Now it's important to note that there are two different ways to setup your desktop. I'm going to look here in System Preferences under iCloud and I see information about my iCloud account including iCloud Drive. I click on Options and you can see I've got this option turned off. This is just a temporary account that I use to demonstrate things. In my main account I have this turned on. Desktop & Documents Folders are stored in iCloud. What that means is everything I stick on my desktop on this Mac will also appear on my desktop on my other Macs. So if you have a desktop Mac, like an iMac, and a laptop, like a MacBook, if you have this option turned on for both and you're using the same Apple ID then the desktop should look the same. You have the same items on your desktop no matter which Mac you're using. You make a change to an item on the desktop on one Mac and it makes a change on the other.

This is the modern preferred way to use the desktop and the documents folder is to have them all linked via iCloud. So if you have that turned on you're going to see the same desktop everywhere. But if you have more than one Mac and you have that turned off or only on for one of the Macs then you'll see different desktops with different contents everywhere. Again it's just a regular folder so it behaves just like a regular folder with just this special feature of having everything visible over your desktop background when no Finder window is present.

Comments: 7 Responses to “A Beginner’s Guide To the Desktop Folder”

    Alan Wharton
    2/3/18 @ 5:52 am

    A useful brief and concise underscore of the relationship between finder and desktop. A useful aid memoire.

    Annemarie Godston
    2/3/18 @ 8:26 am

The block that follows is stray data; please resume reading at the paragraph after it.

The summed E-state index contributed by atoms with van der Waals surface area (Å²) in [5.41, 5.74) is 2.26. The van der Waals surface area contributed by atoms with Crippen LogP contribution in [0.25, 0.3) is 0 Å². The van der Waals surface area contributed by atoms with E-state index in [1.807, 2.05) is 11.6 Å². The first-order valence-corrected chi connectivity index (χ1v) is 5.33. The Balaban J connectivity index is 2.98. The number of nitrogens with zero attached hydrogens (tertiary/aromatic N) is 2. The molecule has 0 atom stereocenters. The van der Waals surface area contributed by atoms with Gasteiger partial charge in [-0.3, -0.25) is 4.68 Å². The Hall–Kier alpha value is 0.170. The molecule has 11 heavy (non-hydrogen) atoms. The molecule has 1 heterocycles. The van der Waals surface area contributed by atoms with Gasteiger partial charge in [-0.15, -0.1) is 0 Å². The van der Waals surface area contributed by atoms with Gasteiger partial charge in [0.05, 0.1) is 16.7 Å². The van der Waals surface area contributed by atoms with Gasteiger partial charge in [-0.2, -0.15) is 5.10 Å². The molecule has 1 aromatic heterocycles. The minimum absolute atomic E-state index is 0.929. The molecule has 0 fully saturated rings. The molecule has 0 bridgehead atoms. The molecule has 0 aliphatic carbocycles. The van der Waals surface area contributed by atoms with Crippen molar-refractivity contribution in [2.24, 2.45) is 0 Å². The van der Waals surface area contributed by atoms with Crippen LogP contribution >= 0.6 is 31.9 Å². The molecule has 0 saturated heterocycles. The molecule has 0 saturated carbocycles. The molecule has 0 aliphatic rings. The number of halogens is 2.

So, how do I get the stuff OFF my desktop? I’ve got a bunch of stuff displayed on my desktop. They are also in the folder as you suggested, but HOW do I get them off the Desktop itself? I have them in both places at this point and want to get them off the visible desktop. Help!
    Annemarie

    2/3/18 @ 9:00 am

    Annemarie: The important thing to realize is that the files are in “both places” — there is only ONE place. The Desktop folder and the Desktop are two ways of viewing the same place.
    So if you don’t want to see files on the Desktop, then you can’t put them in the Desktop Folder. Instead, move them to your Documents folder. Better still, create folders inside the Documents folder to organize them.

    Larry Mortimer
    2/10/18 @ 1:05 pm

    A note on your “Beginners Guides”. Even though I’m a longtime Mac user (since 1980’s) I always find something new or am reminded of some feature I had forgotten about. Thanks!

    William braun
    2/16/18 @ 7:00 pm

    I have the desktop and documents on my iMac stored on i Cloud. What will happen when I turn that feature on on my laptop if they have different items on desktop and in the documents folder. Do they merge them all together and both sets of documents on both desktops and documents – I use the same mac ID for both machines.

    2/16/18 @ 8:25 pm

    William: Right, it should merge them so all the files are there.

    Dick Franks
    2/18/18 @ 9:30 pm

    Let me echo Larry Mortimer’s comment: I’m also longtime Mac user (since 1984) that values your “Beginner’s Guides” where I’m often pleasantly surprised to find something new or reminded of features I’d forgotten.